Elegant Simplicity - 2005 - "Excerpts" *****

Here is a brief view of the three still unnamed instrumental compositions to be on the forthcoming new album by Elegant Simplicity, due for release in Spring 2006. The first track lasts six and a half minutes. Although synthesizers and Mellotron create a lush symphonic background throughout, much of the music is edgy, sliding somewhere between Art-Rock and Hard Rock (at its most progressive), with fast, intense, always swirling arrangements. The 10-minute second track has the trademark Elegant Simplicity sound, when the band puts a strong emphasis on melody. There are two excellent episodes with only piano and acoustic guitar, but the full-band arrangements are less impressive, mainly because the central theme repeats too often, with insignificant variations in soloing patterns. The 14-minute last track has a strong epic sense and is the best in the set, the music being highly diverse both compositionally and stylistically. It begins and develops as symphonic Space Rock with Mellotron at the background, then turns into the quasi Jazz-Fusion realm with a blistering acoustic guitar solo at the fore. In future the music changes its direction many times. Symphonic Art-Rock textures alternate with heavier, Prog-Metal-related ones, later on giving way to the piano and acoustic guitar-laden Jazz-Fusion, etc again and over. If Steven McCabe will keep the directions paved on the first and the last tracks in his further work on the material, and get rid of the numerous repetitions in the second track, I won't be surprised if the next Elegant Simplicity outing will be their best album to date. content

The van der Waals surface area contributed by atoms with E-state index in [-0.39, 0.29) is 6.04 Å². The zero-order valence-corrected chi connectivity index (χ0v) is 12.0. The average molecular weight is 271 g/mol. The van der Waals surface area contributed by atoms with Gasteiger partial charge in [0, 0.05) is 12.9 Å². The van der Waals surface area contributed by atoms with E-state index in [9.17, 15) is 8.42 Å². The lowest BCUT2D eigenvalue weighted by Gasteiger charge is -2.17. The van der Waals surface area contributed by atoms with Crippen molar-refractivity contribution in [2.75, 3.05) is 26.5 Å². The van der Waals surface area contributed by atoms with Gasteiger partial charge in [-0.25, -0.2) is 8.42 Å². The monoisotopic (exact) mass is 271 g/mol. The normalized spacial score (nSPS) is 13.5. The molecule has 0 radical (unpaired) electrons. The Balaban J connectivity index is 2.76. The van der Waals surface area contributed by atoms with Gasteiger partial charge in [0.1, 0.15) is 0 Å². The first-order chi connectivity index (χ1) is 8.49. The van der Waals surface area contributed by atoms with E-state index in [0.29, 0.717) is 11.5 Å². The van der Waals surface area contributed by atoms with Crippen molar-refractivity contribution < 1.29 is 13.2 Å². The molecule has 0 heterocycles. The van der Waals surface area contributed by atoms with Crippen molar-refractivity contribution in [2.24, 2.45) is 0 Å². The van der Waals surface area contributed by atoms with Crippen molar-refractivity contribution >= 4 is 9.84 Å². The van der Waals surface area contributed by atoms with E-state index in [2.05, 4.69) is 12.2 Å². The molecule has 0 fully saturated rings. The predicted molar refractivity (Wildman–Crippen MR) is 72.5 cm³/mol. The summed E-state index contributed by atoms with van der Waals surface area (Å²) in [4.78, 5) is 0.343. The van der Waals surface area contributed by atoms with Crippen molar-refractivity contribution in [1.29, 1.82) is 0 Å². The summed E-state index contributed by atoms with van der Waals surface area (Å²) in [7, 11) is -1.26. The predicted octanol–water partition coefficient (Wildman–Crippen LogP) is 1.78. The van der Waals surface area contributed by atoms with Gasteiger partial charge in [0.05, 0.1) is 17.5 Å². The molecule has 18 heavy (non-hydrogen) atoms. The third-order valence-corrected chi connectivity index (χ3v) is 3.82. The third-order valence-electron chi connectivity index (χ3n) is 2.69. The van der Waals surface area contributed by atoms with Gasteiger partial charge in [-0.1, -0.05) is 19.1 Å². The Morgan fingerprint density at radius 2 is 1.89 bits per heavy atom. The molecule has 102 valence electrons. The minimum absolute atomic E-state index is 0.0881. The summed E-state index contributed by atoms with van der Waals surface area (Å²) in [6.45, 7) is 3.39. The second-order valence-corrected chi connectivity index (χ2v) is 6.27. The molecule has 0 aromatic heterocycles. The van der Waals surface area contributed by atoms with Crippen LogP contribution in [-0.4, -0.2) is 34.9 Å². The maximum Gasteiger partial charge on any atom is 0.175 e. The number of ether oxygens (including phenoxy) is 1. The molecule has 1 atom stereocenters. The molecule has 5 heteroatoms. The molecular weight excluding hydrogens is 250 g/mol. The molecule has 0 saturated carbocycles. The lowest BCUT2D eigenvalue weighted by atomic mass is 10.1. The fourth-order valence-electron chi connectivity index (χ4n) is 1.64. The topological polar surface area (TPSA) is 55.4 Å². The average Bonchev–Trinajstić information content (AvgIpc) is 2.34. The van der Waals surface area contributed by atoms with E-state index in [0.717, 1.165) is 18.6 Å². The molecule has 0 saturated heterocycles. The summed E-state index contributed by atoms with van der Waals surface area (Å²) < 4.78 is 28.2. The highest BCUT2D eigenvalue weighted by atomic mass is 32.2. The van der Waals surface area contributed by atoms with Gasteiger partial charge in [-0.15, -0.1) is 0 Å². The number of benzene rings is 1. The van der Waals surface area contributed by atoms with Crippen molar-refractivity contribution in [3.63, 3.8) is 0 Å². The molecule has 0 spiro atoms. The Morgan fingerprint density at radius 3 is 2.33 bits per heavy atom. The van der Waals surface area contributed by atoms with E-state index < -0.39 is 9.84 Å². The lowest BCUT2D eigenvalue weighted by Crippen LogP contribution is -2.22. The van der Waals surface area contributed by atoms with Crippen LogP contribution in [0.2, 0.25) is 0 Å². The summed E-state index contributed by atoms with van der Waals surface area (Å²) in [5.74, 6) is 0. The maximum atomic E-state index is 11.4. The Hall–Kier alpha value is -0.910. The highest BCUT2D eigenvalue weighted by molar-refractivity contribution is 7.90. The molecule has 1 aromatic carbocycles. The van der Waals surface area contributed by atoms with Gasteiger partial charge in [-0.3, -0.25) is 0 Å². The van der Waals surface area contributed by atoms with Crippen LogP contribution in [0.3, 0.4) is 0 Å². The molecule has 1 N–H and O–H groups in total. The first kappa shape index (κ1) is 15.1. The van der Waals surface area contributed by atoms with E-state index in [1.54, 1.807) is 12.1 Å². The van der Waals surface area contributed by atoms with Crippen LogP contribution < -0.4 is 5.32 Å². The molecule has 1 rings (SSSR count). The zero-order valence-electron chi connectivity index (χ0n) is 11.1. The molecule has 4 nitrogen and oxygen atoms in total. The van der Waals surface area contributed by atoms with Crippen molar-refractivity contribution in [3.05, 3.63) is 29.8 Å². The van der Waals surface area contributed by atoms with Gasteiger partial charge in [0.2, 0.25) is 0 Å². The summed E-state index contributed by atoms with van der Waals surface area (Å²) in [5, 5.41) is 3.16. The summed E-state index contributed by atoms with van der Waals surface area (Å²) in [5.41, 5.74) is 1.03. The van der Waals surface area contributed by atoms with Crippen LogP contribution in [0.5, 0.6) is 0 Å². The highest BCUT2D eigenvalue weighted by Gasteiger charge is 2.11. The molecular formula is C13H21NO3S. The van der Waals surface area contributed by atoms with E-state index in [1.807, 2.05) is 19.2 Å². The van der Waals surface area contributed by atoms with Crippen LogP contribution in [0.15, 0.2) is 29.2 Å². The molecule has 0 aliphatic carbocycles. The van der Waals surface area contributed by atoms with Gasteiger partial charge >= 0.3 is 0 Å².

Eloy (Germany) - 1998 - "Ocean 2 - The Answer" ***

After they familiarized themselves with the demo of "Ocean 2" (1998), the leaders of an established independent German lable "SPV" refused to release it. And for the first time Eloy joined a small "metallic" lable "GUN" ("Great Unlimited Noises", also their countrymen). No matter how much I'd like to be the first reviewer on a new work from one of my favourite bands, I don't feel like writing a detailed review on "Ocean 2". I think, this is the weakest album Eloy ever made (I haven't heard only their untitled debut), and it's my firm conviction. What is that "answer"? That has nothing to do with "Ocean", one of their best albums, except for the cover artwork. Well, the bright compositions were made with the conservation of stylistical originality, but they're just showy. There are lots of female backing vocals with monotonous "ooh-ooh" sometimes of about five minutes! On "Ocean 2" these additions are very similar to some episodes from Pink Floyd or Manfred Mann's Earthband ("Solar Fire", for example), and there are very few instrumental arrangements, apart from "spacey". So, it's an exceptionally simple work, a sort of more or less decent Neo, that shows the creative collapse of the once great band. As to the big success of "Ocean 2" among the Neo-heads, including the reviewers... Much ado about nothing. content